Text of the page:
The machatenim, apparently frustrated at their son's total inability to describe what is happening at his wedding, sent me a very detailed e-mail demanding details. I sent details. They appear much relieved. Apparently, they wanted to know things like "do you have musicians", to which Groomra responded "I don't know." They were getting worried.

We had a small earthquake yesterday morning, very very early. Just a four-point-something. This building is weird with earthquakes. It doesn't sway, it jolts, like someone backed a car into the side of the house. Woke us up, though.

I am fairly sure that I will be offered a job next week, since the place I've interviewed at twice called back and asked for references to call. I also have a possibility of being offered a position at a charter school in Oakland. Did a good interview, I think.

Now, of course, being the Balabusta, I am losing my ever-loving marbles over all this. The job that I am most likely going to accept if it's offered--elaborate anti-evil-eye gestures here--isn't a classroom job. It's perfect in a lot of other ways. If I take it, I will be able to finish my MA thesis, start my next degree, see if I can find a part-time religious-school-teaching gig, learn to drive finally, and do some preparatory work to make sure that if I do go back to teaching it's in a gig that works well for me. Because I will have TIME.

But there's a slight ego trip going on here--why couldn't I do all those things and also teach full-time, like the ur-Balabusta I keep trying to be? WHY?

No answer, except possibly that there really are only 24 hours in the day, no matter what I do.

I've been teaching for three years now, and it has been a long, hard haul. I've ended up at two schools with two totally different sets of extreme problems, and it's been rough, and ego-trashing, and very very difficult. I've learned a lot. I've also sacrificed a lot, and I don't know as it was totally worth it.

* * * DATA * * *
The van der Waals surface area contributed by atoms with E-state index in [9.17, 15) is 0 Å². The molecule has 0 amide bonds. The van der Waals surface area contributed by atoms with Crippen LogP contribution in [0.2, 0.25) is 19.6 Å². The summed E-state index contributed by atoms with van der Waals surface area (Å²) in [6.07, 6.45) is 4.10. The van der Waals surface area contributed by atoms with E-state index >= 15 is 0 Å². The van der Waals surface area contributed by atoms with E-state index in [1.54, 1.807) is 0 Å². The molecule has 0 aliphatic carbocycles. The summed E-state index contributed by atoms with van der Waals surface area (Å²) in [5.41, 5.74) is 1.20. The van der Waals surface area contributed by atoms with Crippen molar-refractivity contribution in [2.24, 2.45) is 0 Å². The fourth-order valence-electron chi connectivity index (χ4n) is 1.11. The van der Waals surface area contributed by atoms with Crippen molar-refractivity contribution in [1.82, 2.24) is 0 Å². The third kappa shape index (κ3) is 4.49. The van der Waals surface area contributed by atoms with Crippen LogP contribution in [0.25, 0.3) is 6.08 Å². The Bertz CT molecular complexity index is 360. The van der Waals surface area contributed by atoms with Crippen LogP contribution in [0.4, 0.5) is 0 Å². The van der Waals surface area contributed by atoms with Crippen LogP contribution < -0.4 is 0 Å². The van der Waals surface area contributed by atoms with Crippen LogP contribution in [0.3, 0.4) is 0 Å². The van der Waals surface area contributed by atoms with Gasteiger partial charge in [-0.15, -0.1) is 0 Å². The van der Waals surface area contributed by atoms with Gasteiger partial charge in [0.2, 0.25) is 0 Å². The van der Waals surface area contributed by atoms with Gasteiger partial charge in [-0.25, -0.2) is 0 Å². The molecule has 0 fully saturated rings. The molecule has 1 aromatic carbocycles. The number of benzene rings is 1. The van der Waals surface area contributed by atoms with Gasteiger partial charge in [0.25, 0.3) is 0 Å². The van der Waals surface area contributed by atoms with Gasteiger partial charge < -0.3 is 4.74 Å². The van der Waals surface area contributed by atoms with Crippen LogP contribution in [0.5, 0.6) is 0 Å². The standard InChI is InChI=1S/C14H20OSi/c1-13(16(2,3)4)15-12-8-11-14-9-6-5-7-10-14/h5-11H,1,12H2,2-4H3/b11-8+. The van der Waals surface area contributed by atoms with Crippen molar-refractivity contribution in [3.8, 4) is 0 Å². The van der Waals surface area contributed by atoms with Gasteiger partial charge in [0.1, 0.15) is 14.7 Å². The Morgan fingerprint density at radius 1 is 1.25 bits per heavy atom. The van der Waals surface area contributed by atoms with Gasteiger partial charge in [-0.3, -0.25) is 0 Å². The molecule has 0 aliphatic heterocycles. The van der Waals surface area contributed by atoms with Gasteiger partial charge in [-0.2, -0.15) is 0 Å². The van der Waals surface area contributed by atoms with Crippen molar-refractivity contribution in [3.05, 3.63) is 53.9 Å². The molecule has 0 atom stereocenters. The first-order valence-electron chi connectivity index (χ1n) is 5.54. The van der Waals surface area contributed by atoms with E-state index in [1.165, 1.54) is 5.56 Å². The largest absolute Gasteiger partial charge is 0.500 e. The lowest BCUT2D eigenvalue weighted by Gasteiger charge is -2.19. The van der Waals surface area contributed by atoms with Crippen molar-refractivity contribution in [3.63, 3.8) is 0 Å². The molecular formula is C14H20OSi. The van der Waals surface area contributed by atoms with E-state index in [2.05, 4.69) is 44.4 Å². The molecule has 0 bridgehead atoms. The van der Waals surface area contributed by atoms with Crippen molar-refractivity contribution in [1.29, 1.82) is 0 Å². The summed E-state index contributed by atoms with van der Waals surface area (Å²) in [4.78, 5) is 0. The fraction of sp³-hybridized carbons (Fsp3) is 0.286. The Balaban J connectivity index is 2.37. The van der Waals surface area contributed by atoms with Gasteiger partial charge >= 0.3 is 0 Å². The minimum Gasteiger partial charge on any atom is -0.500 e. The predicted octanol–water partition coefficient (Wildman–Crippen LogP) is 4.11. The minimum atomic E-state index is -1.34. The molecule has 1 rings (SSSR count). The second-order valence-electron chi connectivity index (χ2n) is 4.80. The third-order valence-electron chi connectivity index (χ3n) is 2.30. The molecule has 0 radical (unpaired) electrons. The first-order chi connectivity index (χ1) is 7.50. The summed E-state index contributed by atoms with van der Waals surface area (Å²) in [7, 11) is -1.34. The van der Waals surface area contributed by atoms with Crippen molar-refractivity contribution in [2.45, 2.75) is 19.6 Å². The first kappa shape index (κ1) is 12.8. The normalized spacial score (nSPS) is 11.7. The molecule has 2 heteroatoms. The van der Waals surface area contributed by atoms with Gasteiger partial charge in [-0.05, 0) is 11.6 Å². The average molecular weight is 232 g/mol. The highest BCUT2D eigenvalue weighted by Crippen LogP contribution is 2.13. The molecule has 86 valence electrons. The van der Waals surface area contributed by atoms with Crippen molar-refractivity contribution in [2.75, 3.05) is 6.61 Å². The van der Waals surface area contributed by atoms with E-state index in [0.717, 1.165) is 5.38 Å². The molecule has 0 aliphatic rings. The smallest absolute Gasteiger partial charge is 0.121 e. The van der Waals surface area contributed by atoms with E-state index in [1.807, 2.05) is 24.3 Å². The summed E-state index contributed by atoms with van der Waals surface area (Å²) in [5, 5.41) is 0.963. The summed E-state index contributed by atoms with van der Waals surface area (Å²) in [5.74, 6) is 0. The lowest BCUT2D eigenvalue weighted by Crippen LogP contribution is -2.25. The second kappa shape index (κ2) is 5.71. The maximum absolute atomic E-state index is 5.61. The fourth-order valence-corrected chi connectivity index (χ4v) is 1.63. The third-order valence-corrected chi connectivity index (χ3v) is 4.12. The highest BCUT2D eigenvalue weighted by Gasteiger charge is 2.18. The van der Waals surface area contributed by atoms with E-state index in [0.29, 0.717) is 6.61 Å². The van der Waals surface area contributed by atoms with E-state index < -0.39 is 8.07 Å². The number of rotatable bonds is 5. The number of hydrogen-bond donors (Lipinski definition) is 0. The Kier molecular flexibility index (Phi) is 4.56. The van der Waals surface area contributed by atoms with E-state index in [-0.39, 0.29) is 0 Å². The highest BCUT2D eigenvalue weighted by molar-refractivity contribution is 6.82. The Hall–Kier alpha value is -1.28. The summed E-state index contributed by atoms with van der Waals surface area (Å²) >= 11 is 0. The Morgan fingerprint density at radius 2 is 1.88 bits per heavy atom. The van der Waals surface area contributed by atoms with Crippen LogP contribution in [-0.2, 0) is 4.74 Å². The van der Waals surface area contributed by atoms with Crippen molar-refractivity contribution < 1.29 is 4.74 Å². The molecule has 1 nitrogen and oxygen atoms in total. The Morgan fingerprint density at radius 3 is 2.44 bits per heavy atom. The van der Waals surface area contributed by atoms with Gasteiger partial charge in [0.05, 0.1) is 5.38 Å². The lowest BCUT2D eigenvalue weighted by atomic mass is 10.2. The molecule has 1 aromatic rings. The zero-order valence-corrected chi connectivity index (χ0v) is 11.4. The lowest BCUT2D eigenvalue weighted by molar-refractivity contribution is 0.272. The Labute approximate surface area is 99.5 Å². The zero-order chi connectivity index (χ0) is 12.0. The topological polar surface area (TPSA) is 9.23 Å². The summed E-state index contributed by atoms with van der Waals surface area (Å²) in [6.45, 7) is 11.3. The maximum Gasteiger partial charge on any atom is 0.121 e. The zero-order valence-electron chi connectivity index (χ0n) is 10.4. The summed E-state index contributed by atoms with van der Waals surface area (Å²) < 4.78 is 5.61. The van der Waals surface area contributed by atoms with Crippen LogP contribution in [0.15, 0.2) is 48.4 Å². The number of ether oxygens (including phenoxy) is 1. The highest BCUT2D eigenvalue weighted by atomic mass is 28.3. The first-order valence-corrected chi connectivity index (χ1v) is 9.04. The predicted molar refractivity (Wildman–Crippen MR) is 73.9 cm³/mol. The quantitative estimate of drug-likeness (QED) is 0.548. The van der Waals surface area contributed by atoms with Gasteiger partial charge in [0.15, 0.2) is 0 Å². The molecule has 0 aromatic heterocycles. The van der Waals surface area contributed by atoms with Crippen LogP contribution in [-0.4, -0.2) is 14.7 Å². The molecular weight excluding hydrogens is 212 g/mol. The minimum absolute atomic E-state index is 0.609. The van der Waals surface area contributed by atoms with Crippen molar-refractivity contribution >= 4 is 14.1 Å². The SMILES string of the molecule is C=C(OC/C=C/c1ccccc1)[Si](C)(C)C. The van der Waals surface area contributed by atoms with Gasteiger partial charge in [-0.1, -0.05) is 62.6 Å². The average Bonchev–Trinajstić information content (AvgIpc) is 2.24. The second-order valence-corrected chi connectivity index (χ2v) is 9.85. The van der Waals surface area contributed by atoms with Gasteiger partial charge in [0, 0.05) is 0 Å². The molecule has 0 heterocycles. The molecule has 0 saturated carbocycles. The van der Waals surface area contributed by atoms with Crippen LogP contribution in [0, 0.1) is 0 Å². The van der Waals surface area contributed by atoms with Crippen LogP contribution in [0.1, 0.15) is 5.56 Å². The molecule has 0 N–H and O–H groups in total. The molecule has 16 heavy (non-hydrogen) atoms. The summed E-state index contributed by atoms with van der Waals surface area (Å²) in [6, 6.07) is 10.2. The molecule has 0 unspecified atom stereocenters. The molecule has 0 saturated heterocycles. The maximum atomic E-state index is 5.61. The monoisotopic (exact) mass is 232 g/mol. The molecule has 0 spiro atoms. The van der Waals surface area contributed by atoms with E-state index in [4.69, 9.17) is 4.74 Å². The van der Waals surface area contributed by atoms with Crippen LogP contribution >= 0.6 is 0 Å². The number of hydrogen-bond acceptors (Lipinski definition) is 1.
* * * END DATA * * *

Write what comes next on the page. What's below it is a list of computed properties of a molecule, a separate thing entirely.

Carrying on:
I like education. If I stay, I want my next teaching job to be something really good, not just something I grabbed because I needed a gig.

And I really want to enjoy this next year, try new things, enjoy being a newlywed...

Friday, July 13, 2007

"God has created us all, in God's own image, and we, too, are good"

Simple. Beautiful. Robbie says everything that needs to be said about Jerusalem Pride.

The Dozen of the Day

1. We've finally settled on a caterer for the wedding. Don't ask. Just don't ask. There will be food. That's all we know, and all we need to know.

2. The job hunt progresses. I have two things I've interviewed for that should be getting back to me. One place turned me down. (Jewish community job of the kind that ALWAYS turns me down...grrrrrrrr.) I really want a job. I really, really, want a job.

3. The fella's temp agency finally came through and got him a nice two-week gig.

4. We are starting to get wedding presents!

5. We are starting to get response cards in the mail!

6. I am thinking about maybe teaching religious school next year, something I haven't done in about ten years.

7. I'm having trouble sleeping. Don't know if it's the heat, or stress, or what.

8. Need to buy a veil. And shoes. And a bra.

9. Bought the first watermelon of the summer. Ahhhhh....

10. Need to do some serious financial planning.

11. I've realized that, at thirty-four, I am now the same age as Marge Simpson.

12. Saw the latest Harry Potter. Not how I would have adapted Order of the Phoenix, but it was nice to go out and see a movie, which I have not done in far too long.

Tuesday, July 10, 2007

I Still Don't Believe It All Happened

I am not sure I can do justice to everything that happened at the funeral. But here is my report, humbly submitted. I have deleted a lot of the emotional content, obviously. Names have been changed to protect the innocent, and the guilty, although why the guilty deserve my protection under the circumstances isn't so clear.

Read on...

The Funeral Mass

Friday morning, about fifty people, family and friends of my grandmother, were present for a funeral mass celebrated at Bethlehem House, the Catholic assisted living facility at which my grandmother spent the last few weeks of her life. Bethelehem House has a large population of retired priests, and one of them was available to say the mass. Father is 91, God bless him, and he was not too happy about several things we were doing, chief among them being that the family wished for the grandchildren to speak.